WatchPro‘s August edition is live online today, and it examines the dramatic expansion of global players in pre-owned, vintage and ex-stock luxury watches.
Will the global market for pre-owned, vintage and grey market watches be worth $5 billion this year, as its biggest players suggest?
We may never be sure as the industry is hardly known for its transparency. But add up the value of watches for sale today at eBay, Chrono24, Watchfinder, Chronext, Watchmerchant, Bonhams, Phillips, Sotheby’s, Christies and your local pawnbroker and you will start to get a feel for the sheer scale of the secondary market.
The attitude of venerable Swiss watch houses to the second hand space has varied over the years from indifference to anger and contempt; rarely recognising or openly appreciating how the secondary market unblocks retail channels, liquidates stock that won’t sell at full price, and gives watch lovers cash for once-loved timepieces that can be spent on brand new models.
This month WatchPro sets out to shine a light into the murky corners of the secondary market. We spoke to Watchfinder (who could not say anything on the record following the company’s acquisition by Richemont), we traveled to Germany to visit the headquarters of Chrono24, we sat down with the global head of watches at Bonhams auction house and we interviewed the owner of Bob’s Watches, America’s self-proclaimed king of second hand Rolexes.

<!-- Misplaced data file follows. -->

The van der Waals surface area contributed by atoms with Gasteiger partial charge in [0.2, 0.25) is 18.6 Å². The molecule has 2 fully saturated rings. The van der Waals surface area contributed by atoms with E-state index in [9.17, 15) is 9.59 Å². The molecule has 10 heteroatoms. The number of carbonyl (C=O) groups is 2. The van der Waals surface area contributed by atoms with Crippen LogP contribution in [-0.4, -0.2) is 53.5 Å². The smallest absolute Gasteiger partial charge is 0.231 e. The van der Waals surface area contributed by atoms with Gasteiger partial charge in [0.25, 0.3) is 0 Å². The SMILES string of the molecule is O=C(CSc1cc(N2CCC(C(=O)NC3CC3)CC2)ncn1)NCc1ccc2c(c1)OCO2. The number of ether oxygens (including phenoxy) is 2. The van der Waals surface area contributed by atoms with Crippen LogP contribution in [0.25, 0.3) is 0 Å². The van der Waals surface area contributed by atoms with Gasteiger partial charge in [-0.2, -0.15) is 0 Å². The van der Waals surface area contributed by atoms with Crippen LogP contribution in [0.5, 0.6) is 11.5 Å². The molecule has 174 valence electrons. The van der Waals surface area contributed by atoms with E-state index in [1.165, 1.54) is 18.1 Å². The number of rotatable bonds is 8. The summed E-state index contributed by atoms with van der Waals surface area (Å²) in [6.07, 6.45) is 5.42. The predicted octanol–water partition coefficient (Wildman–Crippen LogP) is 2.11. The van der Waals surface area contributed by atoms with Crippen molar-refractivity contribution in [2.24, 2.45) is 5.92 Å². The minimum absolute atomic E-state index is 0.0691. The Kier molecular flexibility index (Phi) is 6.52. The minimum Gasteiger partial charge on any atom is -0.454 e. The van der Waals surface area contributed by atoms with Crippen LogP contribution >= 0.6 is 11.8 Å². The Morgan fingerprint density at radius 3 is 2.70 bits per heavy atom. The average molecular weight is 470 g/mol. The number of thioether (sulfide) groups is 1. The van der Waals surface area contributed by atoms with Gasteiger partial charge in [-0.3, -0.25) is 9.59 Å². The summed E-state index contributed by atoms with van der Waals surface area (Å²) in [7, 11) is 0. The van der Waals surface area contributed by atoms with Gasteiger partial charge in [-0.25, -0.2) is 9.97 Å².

What we discovered were not a bunch of crooks and cowboys. Instead we learned how important the secondary market is to the wider luxury watch ecosystem, and how they are determined to build trust in an industry that ordinary consumers and experienced collectors have already learned to love.
Indifference and ignorance is no longer an option for Switzerland’s greatest watch maisons, which is why Richemont’s acquisition of Watchfinder is so important, and why the industry’s most respected CEOs including Georges Kern at Breitling and Jean-Claude Biver at LVMH are actively engaging with these international disruptors.
With the Swiss watch industry booming this year, the temptation for complacency will be strong, but this period of plenty is actually the perfect time to embrace the secondary market and work out how it can improve the watch buying and owning experience for everybody.